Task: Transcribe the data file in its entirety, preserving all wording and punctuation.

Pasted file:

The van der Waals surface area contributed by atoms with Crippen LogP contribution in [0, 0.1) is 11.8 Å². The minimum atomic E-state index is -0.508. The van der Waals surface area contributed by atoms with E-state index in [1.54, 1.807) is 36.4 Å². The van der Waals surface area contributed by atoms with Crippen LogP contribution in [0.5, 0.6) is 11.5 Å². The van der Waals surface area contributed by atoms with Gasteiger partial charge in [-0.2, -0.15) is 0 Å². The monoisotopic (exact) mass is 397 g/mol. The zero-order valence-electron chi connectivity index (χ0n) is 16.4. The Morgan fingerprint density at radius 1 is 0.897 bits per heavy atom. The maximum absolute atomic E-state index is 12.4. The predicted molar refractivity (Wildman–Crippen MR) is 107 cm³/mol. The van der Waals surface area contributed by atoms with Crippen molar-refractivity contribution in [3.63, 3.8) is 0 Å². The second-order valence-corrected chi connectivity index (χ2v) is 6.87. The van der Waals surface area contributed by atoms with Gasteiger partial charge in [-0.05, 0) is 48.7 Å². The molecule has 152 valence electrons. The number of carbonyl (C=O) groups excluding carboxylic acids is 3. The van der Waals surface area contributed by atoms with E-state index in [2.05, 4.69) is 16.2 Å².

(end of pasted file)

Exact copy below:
The van der Waals surface area contributed by atoms with Crippen LogP contribution in [0, 0.1) is 11.8 Å². The minimum atomic E-state index is -0.508. The van der Waals surface area contributed by atoms with E-state index in [1.54, 1.807) is 36.4 Å². The van der Waals surface area contributed by atoms with Crippen LogP contribution in [0.5, 0.6) is 11.5 Å². The van der Waals surface area contributed by atoms with Gasteiger partial charge in [-0.2, -0.15) is 0 Å². The monoisotopic (exact) mass is 397 g/mol. The zero-order valence-electron chi connectivity index (χ0n) is 16.4. The Morgan fingerprint density at radius 1 is 0.897 bits per heavy atom. The maximum absolute atomic E-state index is 12.4. The predicted molar refractivity (Wildman–Crippen MR) is 107 cm³/mol. The van der Waals surface area contributed by atoms with Crippen molar-refractivity contribution in [3.63, 3.8) is 0 Å². The second-order valence-corrected chi connectivity index (χ2v) is 6.87. The van der Waals surface area contributed by atoms with Gasteiger partial charge in [-0.05, 0) is 48.7 Å². The molecule has 152 valence electrons. The number of carbonyl (C=O) groups excluding carboxylic acids is 3. The van der Waals surface area contributed by atoms with E-state index in [2.05, 4.69) is 16.2 Å².